You can’t login to your favorite social media site these days without seeing one of those BuzzFeed food videos. Admittedly, the chocolate almond braid dessert video is hard to pass up (nearly 50 million views and counting).
There’s a lot foodservice marketers can learn from the format that is dominating social media circles. Studies find that 17 out of the 20 most popular Facebook videos provided by Buzzfeed are food-related.
The video format is short. Needs no explanation beyond the pictures. And focuses on recipes most human beings can handle — no high-end cooking skills required (which is the case in the vast majority of restaurant kitchens!).
Restaurant cooks and school cafeteria managers are likely to flock to this format perhaps more than the average consumer. The standard food pro has an even shorter attention span than the bewildered dad in the kitchen trying to whip up dinner for the kids.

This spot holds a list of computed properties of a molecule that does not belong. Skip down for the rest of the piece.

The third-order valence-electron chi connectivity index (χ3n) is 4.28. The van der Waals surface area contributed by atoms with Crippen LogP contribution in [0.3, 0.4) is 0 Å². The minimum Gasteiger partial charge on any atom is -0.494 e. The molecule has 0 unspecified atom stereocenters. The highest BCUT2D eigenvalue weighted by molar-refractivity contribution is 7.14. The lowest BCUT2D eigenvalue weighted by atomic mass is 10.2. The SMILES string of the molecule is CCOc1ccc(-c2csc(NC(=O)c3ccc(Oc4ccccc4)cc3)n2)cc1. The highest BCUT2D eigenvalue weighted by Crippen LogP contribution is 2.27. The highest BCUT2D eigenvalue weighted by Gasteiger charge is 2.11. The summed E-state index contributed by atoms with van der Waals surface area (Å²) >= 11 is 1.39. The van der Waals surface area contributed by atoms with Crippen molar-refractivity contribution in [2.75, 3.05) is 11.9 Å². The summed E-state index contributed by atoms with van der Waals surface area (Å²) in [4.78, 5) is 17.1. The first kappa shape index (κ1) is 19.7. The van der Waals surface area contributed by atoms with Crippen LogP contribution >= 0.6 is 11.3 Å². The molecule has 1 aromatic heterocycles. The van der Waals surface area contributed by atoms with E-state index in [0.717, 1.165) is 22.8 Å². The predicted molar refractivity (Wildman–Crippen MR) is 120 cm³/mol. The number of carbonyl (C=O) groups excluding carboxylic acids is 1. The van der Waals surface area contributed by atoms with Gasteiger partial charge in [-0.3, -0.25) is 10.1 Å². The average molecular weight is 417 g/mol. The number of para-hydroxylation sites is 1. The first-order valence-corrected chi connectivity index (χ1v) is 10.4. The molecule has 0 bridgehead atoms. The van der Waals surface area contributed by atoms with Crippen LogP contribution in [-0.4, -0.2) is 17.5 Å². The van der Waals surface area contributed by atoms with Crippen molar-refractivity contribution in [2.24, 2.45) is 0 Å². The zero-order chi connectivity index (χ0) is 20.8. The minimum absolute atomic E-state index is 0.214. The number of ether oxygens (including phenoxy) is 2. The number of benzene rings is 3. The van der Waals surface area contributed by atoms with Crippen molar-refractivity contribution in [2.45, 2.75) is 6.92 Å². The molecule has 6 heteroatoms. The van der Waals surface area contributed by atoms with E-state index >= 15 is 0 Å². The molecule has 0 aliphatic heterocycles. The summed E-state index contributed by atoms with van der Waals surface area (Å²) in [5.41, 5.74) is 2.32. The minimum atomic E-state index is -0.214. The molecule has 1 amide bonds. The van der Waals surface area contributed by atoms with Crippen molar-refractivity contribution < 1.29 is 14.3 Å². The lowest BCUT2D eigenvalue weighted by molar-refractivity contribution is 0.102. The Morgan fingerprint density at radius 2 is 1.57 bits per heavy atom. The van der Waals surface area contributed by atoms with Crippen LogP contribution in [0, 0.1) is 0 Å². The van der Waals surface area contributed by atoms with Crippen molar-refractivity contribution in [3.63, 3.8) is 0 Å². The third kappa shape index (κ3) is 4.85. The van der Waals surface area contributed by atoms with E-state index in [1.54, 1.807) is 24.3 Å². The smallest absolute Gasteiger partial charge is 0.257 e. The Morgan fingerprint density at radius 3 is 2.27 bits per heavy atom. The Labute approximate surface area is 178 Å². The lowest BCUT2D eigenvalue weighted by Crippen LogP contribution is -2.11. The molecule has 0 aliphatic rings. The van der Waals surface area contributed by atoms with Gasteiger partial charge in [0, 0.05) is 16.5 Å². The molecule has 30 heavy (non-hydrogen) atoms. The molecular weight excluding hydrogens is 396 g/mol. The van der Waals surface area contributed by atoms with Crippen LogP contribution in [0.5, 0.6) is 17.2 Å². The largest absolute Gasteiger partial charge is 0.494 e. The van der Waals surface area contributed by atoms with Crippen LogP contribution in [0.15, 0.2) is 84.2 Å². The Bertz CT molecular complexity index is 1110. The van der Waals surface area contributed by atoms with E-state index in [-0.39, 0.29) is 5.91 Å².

Operators I talk to say they value mundane “prep” videos on how to make a gravy mix or whip up a simple tuna recipe as much as an impressive display of culinary mastery. Why? Because they need to constantly train new staff on the basics. And these short-form videos fill the bill, even though they defy conventional wisdom:
- Shot from one angle. We video creators like to, well, create! We love to shoot a product 12 different ways. Yet buzzyworthy videos typically shoot every scene from one angle — directly above. But boredom doesn’t set in because the videos move so fast.
- No narration required. Silent movies are a thing of the past, right? Not when it comes to these recipe videos — no commentary is needed. Just watch and learn.
- Breaks the language barrier. Without narration, it’s much easier for a non-English speaker to follow the video. The pictures tell it all. The few captions that appear — like setting the oven to 350° F — are fairly universal to interpret across English, Spanish, French and other languages.
The other upside… producing buzzworthy videos is much more cost efficient than traditional recipe videos. It’s the ultimate “do more with less” concept.